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Randomized Controlled Trial
. 2012 Feb 28;18(8):800-5.
doi: 10.3748/wjg.v18.i8.800.

Vitamin D Improves Viral Response in Hepatitis C Genotype 2-3 Naïve Patients

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Free PMC article
Randomized Controlled Trial

Vitamin D Improves Viral Response in Hepatitis C Genotype 2-3 Naïve Patients

Assy Nimer et al. World J Gastroenterol. .
Free PMC article

Abstract

Aim: To examine whether vitamin D improved viral response and predicted treatment outcome in patients with hepatitis C virus (HCV) genotype 2-3.

Methods: Fifty patients with chronic HCV genotype 2-3 were randomized consecutively into two groups: Treatment group [20 subjects, age 48 ± 14 years, body mass index (BMI) 30 ± 6, 65% male], who received 180 μg pegylated α-interferon-2a plus oral ribavirin 800 mg/d (Peg/RBV), together with oral vitamin D3 (Vitamidyne D drops; 2000 IU/d, 10 drops/d, normal serum level > 32 ng/mL) for 24 wk; and control group (30 subjects, age 45 ± 10 years, BMI 26 ± 3, 60% male), who received identical therapy without vitamin D. HCV RNA was assessed by reverse transcription polymerase chain reaction. Undetectable HCV RNA at 4, 12 and 24 wk after treatment was considered as rapid virological response, complete early virological response, and sustained virological response (SVR), respectively. Biomarkers of inflammation were measured.

Results: The treatment group with vitamin D had higher BMI (30 ± 6 vs. 26 ± 3, P < 0.02), and high viral load (> 400,000 IU/mL, 65% vs. 40%, P < 0.01) than controls. Ninety-five percent of treated patients were HCV RNA negative at week 4 and 12. At 24 wk after treatment (SVR), 19/20 (95%) treated patients and 23/30 (77%) controls were HCV RNA negative (P < 0.001). Baseline serum vitamin D levels were lower at baseline (20 ± 8 ng/mL) and increased after 12 wk vitamin D treatment, to a mean level of (34 ± 11 ng/mL). Logistic regression analysis identified vitamin D supplement [odds ratio (OR) 3.0, 95% CI 2.0-4.9, P < 0.001], serum vitamin D levels (< 15 or > 15 ng/mL, OR 2.2, P < 0.01), and BMI (< 30 or > 30, OR 2.6, P < 0.01) as independent predictors of viral response. Adverse events were mild and typical of Peg/RBV.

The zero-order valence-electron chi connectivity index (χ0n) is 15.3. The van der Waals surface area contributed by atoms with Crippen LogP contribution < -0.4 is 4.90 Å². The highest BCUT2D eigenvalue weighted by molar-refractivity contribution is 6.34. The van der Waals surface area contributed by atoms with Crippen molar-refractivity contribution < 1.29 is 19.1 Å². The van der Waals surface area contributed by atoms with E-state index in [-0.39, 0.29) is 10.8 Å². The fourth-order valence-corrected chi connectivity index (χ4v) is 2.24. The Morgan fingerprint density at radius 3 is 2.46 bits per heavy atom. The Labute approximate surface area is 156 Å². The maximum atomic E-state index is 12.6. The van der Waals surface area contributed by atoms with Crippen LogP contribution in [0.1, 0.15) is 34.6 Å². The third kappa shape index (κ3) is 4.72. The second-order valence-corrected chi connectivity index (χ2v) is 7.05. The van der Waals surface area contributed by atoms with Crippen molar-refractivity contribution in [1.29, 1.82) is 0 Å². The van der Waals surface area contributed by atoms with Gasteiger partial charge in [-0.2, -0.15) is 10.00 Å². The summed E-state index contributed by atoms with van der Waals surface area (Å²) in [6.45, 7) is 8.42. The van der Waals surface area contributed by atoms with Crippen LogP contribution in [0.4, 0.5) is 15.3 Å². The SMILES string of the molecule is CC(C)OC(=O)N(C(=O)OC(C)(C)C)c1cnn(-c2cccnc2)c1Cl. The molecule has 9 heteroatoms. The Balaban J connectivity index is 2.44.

Conclusion: Low vitamin D levels predicts negative treatment outcome, and adding vitamin D to conventional Peg/RBV therapy for patients with HCV genotype 2-3 significantly improves viral response.

Keywords: Genotype 2-3; Hepatitis C; Peg-interferon alpha 2a; Sustained viral response; Vitamin D.

Figures

Figure 1
Figure 1
Rate of rapid virologic response, early virologic response and sustained viral response in the treatment (n = 20) and control (n = 30) groups. Rapid virologic response (RVR) was defined as undetectable hepatitis C virus (HCV) RNA at 4 wk during treatment. Early virologic response (EVR) was defined as undetectable HCV RNA at 12 wk during treatment. Sustained viral response (SVR) was defined as undetectable HCV RNA at 24 wk after cessation of therapy.
Figure 2
Figure 2
Vitamin D serum levels before and 12 wk after initiation of antiviral treatment (n = 30) and vitamin D supplementation (n = 20). Percentage change was +37%.

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